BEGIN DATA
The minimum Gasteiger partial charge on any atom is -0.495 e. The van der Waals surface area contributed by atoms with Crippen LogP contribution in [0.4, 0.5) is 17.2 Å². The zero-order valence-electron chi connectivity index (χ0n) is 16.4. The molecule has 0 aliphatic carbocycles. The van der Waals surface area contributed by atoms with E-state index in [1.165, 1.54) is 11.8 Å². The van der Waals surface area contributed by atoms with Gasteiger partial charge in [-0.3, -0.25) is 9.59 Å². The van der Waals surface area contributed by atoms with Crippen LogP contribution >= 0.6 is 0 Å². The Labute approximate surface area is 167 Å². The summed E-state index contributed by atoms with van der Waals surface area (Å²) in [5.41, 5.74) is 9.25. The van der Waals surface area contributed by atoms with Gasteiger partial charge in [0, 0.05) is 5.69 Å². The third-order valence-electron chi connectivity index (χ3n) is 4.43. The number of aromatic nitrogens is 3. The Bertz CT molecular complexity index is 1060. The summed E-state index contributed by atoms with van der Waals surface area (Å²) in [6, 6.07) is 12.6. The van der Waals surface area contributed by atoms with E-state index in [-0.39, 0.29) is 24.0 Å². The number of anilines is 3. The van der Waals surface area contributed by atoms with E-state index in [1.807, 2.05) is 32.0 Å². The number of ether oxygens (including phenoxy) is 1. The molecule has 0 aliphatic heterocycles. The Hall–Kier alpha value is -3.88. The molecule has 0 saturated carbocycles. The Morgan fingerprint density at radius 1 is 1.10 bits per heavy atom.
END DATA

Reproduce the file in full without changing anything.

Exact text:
The minimum Gasteiger partial charge on any atom is -0.495 e. The van der Waals surface area contributed by atoms with Crippen LogP contribution in [0.4, 0.5) is 17.2 Å². The zero-order valence-electron chi connectivity index (χ0n) is 16.4. The molecule has 0 aliphatic carbocycles. The van der Waals surface area contributed by atoms with E-state index in [1.165, 1.54) is 11.8 Å². The van der Waals surface area contributed by atoms with Gasteiger partial charge in [-0.3, -0.25) is 9.59 Å². The van der Waals surface area contributed by atoms with Crippen LogP contribution >= 0.6 is 0 Å². The Labute approximate surface area is 167 Å². The summed E-state index contributed by atoms with van der Waals surface area (Å²) in [5.41, 5.74) is 9.25. The van der Waals surface area contributed by atoms with Gasteiger partial charge in [0, 0.05) is 5.69 Å². The third-order valence-electron chi connectivity index (χ3n) is 4.43. The number of aromatic nitrogens is 3. The Bertz CT molecular complexity index is 1060. The summed E-state index contributed by atoms with van der Waals surface area (Å²) in [6, 6.07) is 12.6. The van der Waals surface area contributed by atoms with E-state index in [-0.39, 0.29) is 24.0 Å². The number of anilines is 3. The van der Waals surface area contributed by atoms with E-state index in [1.807, 2.05) is 32.0 Å². The number of ether oxygens (including phenoxy) is 1. The molecule has 0 aliphatic heterocycles. The Hall–Kier alpha value is -3.88. The molecule has 0 saturated carbocycles. The Morgan fingerprint density at radius 1 is 1.10 bits per heavy atom.